Originally Posted by Skipster
Studies have shown over and over that soil N content is usually very stable in frozen soils.
In the fall, nitrates tend to move down in the soil profile with increased rainfall, then move up with the freeze/thaw of late fall, stay stable in mid-winter, then move up with spring freeze/thaw cycles, and back down with rain and snow melt. Nitrate really follows the water.
Denitrification reactions are inhibited by cold temperatures in fall/winter/spring, do very little nitrate is lost.
Ammonium tends to hang around on CE sites and very little is converted to nitrate in cold weather because the weather is too cold for amped activity of those microbes. This is partially the reason that anhydrous ammonia can be used as an ag fertilizer and is applied in the cooler weather.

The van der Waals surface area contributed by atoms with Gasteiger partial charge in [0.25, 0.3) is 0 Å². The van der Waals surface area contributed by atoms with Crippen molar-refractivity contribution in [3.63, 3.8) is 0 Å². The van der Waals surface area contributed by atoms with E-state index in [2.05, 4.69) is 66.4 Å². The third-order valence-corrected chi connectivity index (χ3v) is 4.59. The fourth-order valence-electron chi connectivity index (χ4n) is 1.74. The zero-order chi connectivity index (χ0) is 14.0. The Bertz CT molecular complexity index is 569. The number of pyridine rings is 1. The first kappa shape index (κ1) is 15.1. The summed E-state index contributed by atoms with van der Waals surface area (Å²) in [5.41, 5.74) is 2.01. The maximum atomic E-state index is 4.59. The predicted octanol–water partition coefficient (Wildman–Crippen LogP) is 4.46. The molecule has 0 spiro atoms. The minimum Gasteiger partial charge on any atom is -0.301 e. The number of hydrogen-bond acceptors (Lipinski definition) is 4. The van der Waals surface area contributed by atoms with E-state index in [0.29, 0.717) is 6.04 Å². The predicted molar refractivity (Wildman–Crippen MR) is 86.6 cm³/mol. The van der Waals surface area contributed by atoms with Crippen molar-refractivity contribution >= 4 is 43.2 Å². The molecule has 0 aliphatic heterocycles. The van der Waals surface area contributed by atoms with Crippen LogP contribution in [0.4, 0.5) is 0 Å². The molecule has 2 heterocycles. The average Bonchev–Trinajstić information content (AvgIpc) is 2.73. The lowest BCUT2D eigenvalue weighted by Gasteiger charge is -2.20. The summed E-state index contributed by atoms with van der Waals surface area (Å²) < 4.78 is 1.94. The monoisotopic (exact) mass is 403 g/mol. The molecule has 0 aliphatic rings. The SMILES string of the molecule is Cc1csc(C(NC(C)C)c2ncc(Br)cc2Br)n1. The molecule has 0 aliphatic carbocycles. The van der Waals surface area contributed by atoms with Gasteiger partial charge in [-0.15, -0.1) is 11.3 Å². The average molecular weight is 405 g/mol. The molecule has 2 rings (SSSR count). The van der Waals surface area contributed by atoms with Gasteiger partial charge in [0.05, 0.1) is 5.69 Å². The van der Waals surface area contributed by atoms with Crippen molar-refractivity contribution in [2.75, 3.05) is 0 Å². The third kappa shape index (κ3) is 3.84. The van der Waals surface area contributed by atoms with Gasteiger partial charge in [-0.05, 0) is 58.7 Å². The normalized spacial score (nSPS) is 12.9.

Once you look at the dynamics of the living world, you better understand why applications are done in a particular manner.
That is interestting that N moves upwards through the soil profile after moving down for a while... back to that in a minute... right now I would like to discuss with you on the subject,,, snow...
make sense, that frozen ground would stabilize the elements within it... but my point is that one may have frozen ground in Nov.,,, but thawing completely under a foot of snow,,, by December... now,,, the snow melts underneath and soaks into the ground, going down, down, down, replenishing the water table over the course of the Winter...
Now your saying that 'because it is colder than Summer' that N no longer leaches down when it's under the snow, but actually rises to the surface???
You see,,, I've always assumed that because water is percolating downward through the soil,,, that N would leach downward along with the water, regardless of the temperature... That is incorrect???